Many people, even lovers of this delicious liquid gold, don’t know maple syrup has its own day dedicated to learning about and celebrating it!
So, before delving into the history of and the most popular thing to put on pancakes, waffles, French toast and more, it’s probably a good idea to take a moment to thank the maple trees for the sap that becomes the sweet syrup that everyone knows and loves today!
That’s the whole focus of Maple Syrup Day!
History of Maple Syrup Day
Maple Syrup Day was created to celebrate the amber substance people have all come to know and love. Much of the maple syrup that most people experience today is almost always manufactured in Canada, but even the United States has its own maple syrup production area–mostly surrounding the northeastern states, such as Vermont, but also other northern states, like Michigan.
Maple syrup is a substance that’s usually made from the xylem sap of a few different varieties of the maple tree, including the sugar maple, red maple, or black maple tree, although it can be made from other species of maple as well. In cold climates, these trees store starch in their trunks and roots before the winter. The starch is then converted to sugar that rises in the sap in late winter and early spring, bringing with it a delightfully sweet flavor.
Maple trees are tapped by drilling holes into their trunks and collecting the exuded sap. This sap is then processed by heating it to evaporate much of the water, leaving the concentrated syrup. In earlier times, maple syrup was first collected and used by the indigenous people of North America.
According to aboriginal oral traditions, as well as archaeological evidence, maple tree sap was being processed into syrup long before the Europeans arrived in the region. Perhaps the Europeans, who eventually settled there, actually learned the refinement process from the indigenous people who had been living on that land for centuries.
Legends exist of when maple syrup was first created, one of the more popular legends tells of how maple sap was used in place of water to cook venison served to the chief of the tribe.
Another story of the Chippewa and Ottawa peoples goes that one of their gods saw that his people were becoming too lazy to hunt and only wanted to drink the maple syrup directly from the trees. So he cast a spell on them to make them watery, requiring them to work hard prior to being able to enjoy the syrup!
Now, the Canadian province of Quebec is by far the largest producer of maple syrup, contributing to more than seventy five percent of the world’s output of maple syrup. After Canada, the United States takes a close second.
How to Celebrate Maple Syrup Day
To celebrate this day, all it takes is to find a few ways to indulge in this rich, tree-blood based syrupy delight! Try out these different ideas or come up with some other unique ways:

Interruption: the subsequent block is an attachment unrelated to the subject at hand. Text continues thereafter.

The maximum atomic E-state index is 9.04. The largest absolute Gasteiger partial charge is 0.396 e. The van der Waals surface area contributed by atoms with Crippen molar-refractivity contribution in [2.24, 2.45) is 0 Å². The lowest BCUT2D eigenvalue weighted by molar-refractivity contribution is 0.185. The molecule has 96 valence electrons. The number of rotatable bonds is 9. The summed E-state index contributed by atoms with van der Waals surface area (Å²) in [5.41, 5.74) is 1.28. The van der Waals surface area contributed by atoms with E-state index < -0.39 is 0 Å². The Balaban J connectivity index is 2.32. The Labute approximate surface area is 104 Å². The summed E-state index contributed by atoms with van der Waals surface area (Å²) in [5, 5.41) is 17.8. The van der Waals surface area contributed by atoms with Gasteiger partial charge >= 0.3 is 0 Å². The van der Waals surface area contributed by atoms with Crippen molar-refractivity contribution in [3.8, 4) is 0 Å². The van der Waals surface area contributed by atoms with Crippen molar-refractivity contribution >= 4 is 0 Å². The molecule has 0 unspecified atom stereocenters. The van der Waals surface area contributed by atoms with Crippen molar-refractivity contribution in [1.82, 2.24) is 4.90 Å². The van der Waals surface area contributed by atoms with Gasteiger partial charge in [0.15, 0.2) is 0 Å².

Enjoy Maple Syrup for Every Meal
Start by making a breakfast that would go well with real maple syrup. For example, pancakes, waffles, French toast, and crepes would all be an excellent choice to start off this Maple Syrup Day celebration.
For lunch, make a PBMS (Peanut Butter and Maple Syrup) sandwich. Instead of jelly, we will use maple syrup in its place, and enjoy the rich, sweet goodness.
For dinner, it would be possible to use maple syrup as a glaze for ham (not just for the holidays), as a side dipping sauce for sushi, or even a topping for vegetables (such as carrots or sweet potatoes) for anyone who might feel like it.
Learn Fun Facts About Maple Syrup
Get on board with Maple Syrup Day by sharing interesting facts and tidbits that many people won’t know about it. It’s a great way to learn a bit more and educate the people around you as well! Here are a few fun facts to get started with:
- One gallon of maple syrup requires gallons of syrup to make. This is because the sap comes out of the tree very watery and requires a heating process to turn it into actual, pure maple syrup. And since a single tree produces between 5 and 15 gallons of sap each year, it can take a few trees just to produce one gallon of syrup.
- Maple trees that make syrup are pretty old. In fact, they usually are not ready to be tapped for syrup until they are around 45 years of age. That’s pretty old to just be getting started in a career. The good news is that a maple tree can yield sap for around 100 years–so their life span is pretty good!
- Retrieving sap from maple trees requires particular weather conditions, where the ground is very cold at night and then warms up during the day. These fluctuations in temperature creates positive and negative pressure to get the sap flowing.
- Indigenous people not only taught the European settlers about making maple syrup, but they also taught them to preserve meat through the use of maple curing, which is functional and delicious.
Stay Healthy with Maple Syrup
While some people might avoid maple syrup because it is a bit on the sugary side, those are not empty calories (like maple-flavored syrups). Maple syrup actually offers a few different nutrients to the body, such as zinc, calcium, potassium and magnesium, as well as antioxidants. As long as it is used in small quantities, maple syrup can be a smart way to provide a bit of sweetness to a healthy diet.